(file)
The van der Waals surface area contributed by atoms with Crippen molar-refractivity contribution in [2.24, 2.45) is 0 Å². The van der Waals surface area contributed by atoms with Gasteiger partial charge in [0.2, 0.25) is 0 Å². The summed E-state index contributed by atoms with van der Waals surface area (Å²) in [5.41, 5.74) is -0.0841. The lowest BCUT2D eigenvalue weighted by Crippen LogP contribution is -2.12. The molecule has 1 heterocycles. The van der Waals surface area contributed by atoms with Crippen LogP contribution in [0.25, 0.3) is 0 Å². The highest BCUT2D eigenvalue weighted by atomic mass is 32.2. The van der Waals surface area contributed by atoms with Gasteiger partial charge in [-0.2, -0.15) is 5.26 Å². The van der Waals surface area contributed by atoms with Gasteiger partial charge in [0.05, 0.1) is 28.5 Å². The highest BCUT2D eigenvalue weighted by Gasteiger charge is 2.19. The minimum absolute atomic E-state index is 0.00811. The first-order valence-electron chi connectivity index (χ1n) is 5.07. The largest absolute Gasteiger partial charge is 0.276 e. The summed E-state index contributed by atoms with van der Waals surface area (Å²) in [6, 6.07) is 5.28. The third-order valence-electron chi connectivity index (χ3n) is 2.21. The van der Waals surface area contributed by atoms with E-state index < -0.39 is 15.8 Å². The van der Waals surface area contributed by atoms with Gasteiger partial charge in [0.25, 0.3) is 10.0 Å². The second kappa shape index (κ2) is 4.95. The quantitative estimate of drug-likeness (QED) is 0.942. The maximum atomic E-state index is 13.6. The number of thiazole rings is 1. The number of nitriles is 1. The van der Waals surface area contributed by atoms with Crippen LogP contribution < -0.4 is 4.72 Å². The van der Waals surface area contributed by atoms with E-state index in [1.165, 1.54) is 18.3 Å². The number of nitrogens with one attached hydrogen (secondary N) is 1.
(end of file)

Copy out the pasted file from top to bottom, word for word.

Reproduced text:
The van der Waals surface area contributed by atoms with Crippen molar-refractivity contribution in [2.24, 2.45) is 0 Å². The van der Waals surface area contributed by atoms with Gasteiger partial charge in [0.2, 0.25) is 0 Å². The summed E-state index contributed by atoms with van der Waals surface area (Å²) in [5.41, 5.74) is -0.0841. The lowest BCUT2D eigenvalue weighted by Crippen LogP contribution is -2.12. The molecule has 1 heterocycles. The van der Waals surface area contributed by atoms with Crippen LogP contribution in [0.25, 0.3) is 0 Å². The highest BCUT2D eigenvalue weighted by atomic mass is 32.2. The van der Waals surface area contributed by atoms with Gasteiger partial charge in [-0.2, -0.15) is 5.26 Å². The van der Waals surface area contributed by atoms with Gasteiger partial charge in [0.05, 0.1) is 28.5 Å². The highest BCUT2D eigenvalue weighted by Gasteiger charge is 2.19. The minimum absolute atomic E-state index is 0.00811. The first-order valence-electron chi connectivity index (χ1n) is 5.07. The largest absolute Gasteiger partial charge is 0.276 e. The summed E-state index contributed by atoms with van der Waals surface area (Å²) in [6, 6.07) is 5.28. The third-order valence-electron chi connectivity index (χ3n) is 2.21. The van der Waals surface area contributed by atoms with E-state index < -0.39 is 15.8 Å². The van der Waals surface area contributed by atoms with Gasteiger partial charge in [0.25, 0.3) is 10.0 Å². The second kappa shape index (κ2) is 4.95. The quantitative estimate of drug-likeness (QED) is 0.942. The maximum atomic E-state index is 13.6. The number of thiazole rings is 1. The number of nitriles is 1. The van der Waals surface area contributed by atoms with Crippen LogP contribution < -0.4 is 4.72 Å². The van der Waals surface area contributed by atoms with E-state index in [1.165, 1.54) is 18.3 Å². The number of nitrogens with one attached hydrogen (secondary N) is 1.